In the real world, what does a Minister of Health do when such figures come up? Either a) lie and cover up, or b) investigate the validity of the figures and, if they are valid, try to find out what the problem is and how it can be solved. This is the Zuma administration, so b), of course, was out of the question. The unfortunate Minister of Health was particularly in a cleft stick because President Zuma had already blurted the figures out, and it is not in Zulu culture to ever admit that you have ever done anything wrong. So a) was the only way forward, at least in the short term.
That committed the Minister to bad policy; having seen his Leader smearing shit on the walls, he proceeded to wallow in the cesspool himself. To be precise, he announced that the increase in the death-rate was obviously due to the rising death toll from AIDS, which was due to Thabo Mbeki. Problem solved. Except, of course, it wasn’t.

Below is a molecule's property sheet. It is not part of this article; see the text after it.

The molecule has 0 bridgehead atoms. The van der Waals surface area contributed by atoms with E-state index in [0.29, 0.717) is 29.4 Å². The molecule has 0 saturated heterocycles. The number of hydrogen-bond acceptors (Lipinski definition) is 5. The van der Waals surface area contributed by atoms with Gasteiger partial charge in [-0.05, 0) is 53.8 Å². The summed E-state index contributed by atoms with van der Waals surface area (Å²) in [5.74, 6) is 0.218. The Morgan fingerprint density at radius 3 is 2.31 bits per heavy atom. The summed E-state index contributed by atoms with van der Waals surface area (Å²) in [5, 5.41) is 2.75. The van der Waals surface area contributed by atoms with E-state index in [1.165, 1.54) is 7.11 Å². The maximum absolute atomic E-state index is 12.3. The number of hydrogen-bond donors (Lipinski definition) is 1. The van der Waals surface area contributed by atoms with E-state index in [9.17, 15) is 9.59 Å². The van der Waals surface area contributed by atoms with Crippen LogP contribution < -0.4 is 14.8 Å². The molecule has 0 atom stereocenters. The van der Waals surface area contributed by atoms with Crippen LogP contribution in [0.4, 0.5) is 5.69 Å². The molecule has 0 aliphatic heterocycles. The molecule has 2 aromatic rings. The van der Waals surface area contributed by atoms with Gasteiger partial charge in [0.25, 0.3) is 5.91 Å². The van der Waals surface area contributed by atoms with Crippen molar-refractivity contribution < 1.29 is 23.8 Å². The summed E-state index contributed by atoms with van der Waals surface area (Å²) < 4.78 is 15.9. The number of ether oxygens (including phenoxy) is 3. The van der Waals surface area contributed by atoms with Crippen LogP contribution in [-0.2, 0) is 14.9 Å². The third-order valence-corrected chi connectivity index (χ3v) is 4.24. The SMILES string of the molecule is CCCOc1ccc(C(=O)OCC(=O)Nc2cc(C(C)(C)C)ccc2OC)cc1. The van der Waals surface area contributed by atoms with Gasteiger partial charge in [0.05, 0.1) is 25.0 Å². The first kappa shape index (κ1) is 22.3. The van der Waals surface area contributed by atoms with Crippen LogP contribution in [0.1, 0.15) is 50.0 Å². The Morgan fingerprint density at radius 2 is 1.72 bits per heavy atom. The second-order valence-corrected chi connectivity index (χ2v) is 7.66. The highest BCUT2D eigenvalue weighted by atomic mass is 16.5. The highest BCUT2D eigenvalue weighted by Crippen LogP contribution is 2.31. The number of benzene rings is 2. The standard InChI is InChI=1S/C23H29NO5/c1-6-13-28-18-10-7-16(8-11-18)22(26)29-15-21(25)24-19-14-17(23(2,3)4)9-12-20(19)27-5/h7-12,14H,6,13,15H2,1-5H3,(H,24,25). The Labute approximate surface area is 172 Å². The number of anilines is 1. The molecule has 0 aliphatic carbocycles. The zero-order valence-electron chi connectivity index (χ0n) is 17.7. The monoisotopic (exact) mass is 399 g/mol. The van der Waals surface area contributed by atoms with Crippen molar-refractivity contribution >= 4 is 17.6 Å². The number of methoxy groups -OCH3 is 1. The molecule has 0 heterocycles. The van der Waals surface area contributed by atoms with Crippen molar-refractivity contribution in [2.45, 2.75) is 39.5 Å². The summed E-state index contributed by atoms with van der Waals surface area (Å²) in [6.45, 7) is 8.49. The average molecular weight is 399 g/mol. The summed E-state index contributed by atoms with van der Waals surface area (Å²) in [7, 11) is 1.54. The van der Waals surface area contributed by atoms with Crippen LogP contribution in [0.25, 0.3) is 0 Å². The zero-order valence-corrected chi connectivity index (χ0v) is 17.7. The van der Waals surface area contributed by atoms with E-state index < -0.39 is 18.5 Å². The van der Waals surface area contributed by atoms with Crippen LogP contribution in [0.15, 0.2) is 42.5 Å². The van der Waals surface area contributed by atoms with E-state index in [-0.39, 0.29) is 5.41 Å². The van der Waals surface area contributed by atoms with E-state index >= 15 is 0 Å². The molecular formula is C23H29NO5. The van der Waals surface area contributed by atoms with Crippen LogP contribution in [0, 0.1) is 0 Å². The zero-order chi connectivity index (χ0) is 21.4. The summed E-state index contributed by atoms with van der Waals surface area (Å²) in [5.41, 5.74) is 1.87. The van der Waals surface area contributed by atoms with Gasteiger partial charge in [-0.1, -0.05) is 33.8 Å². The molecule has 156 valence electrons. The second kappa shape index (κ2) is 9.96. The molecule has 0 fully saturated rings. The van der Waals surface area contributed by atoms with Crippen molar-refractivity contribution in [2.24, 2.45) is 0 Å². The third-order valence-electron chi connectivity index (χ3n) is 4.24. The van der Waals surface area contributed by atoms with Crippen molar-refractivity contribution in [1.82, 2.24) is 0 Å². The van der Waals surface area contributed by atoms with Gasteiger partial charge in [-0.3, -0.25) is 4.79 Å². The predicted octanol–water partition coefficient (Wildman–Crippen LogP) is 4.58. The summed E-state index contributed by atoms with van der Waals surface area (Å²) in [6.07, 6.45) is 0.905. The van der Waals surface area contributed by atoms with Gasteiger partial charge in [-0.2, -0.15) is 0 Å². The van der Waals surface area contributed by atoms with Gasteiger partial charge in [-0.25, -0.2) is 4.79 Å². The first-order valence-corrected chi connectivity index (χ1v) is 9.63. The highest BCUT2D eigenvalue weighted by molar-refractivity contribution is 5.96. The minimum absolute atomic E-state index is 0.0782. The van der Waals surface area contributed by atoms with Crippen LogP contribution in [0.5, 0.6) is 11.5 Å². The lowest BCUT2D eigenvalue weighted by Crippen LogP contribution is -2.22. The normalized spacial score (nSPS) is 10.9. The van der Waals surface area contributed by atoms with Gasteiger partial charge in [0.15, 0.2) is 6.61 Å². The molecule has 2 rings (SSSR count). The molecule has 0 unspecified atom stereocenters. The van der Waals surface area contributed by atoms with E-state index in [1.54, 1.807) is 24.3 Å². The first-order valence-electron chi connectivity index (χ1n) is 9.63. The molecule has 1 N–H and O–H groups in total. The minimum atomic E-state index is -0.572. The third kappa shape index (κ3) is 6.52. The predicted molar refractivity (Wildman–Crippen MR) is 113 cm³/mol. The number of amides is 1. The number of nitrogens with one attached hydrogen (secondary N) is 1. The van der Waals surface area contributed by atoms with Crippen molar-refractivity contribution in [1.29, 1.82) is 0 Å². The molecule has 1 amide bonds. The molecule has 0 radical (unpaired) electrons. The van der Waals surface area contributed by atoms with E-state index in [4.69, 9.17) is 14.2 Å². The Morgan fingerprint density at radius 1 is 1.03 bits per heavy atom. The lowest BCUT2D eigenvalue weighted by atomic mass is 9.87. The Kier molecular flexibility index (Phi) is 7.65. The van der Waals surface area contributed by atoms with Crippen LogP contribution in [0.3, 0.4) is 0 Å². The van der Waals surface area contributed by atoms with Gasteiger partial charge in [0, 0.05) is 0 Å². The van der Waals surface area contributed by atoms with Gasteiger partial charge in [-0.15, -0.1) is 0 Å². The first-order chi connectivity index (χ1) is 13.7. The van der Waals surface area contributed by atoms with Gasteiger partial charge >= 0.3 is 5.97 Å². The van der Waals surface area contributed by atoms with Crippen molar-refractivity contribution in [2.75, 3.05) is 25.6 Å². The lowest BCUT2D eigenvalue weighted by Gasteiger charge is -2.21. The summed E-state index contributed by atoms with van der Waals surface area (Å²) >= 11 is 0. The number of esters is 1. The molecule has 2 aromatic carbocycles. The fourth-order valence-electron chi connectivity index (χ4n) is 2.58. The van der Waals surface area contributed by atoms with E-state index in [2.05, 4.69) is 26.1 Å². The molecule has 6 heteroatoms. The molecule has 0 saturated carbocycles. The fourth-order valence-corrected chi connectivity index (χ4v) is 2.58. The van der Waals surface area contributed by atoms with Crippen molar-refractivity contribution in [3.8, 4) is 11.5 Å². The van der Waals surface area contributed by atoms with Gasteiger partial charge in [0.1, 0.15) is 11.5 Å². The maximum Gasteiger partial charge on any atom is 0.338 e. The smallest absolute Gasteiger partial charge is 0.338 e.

In the real world, between 2004 and 2008 the government allegedly put 600 000 people with AIDS on antiretrovirals. Maybe that isn’t true, but it was certainly the policy and what the Minister said had to do with policy since he wasn’t checking the facts. That number was allegedly about half of the people with AIDS in the country (though the number of people with AIDS is constantly increasing in the real world, and AIDS campaigners constantly change their statistics — two sets of figures with little in common). If you put half of the AIDS patients in the country on antiretrovirals, and if antiretrovirals are effective in the fight against AIDS, then that ought to bring the death rate from AIDS down. Since it has been the policy of the AIDS industry since 2001 to claim that the AIDS death rate can be derived from the crude death rate, the AIDS death rate ought to have powerful influence on the crude death rate, and a decline in one ought to lead to a decline in the other.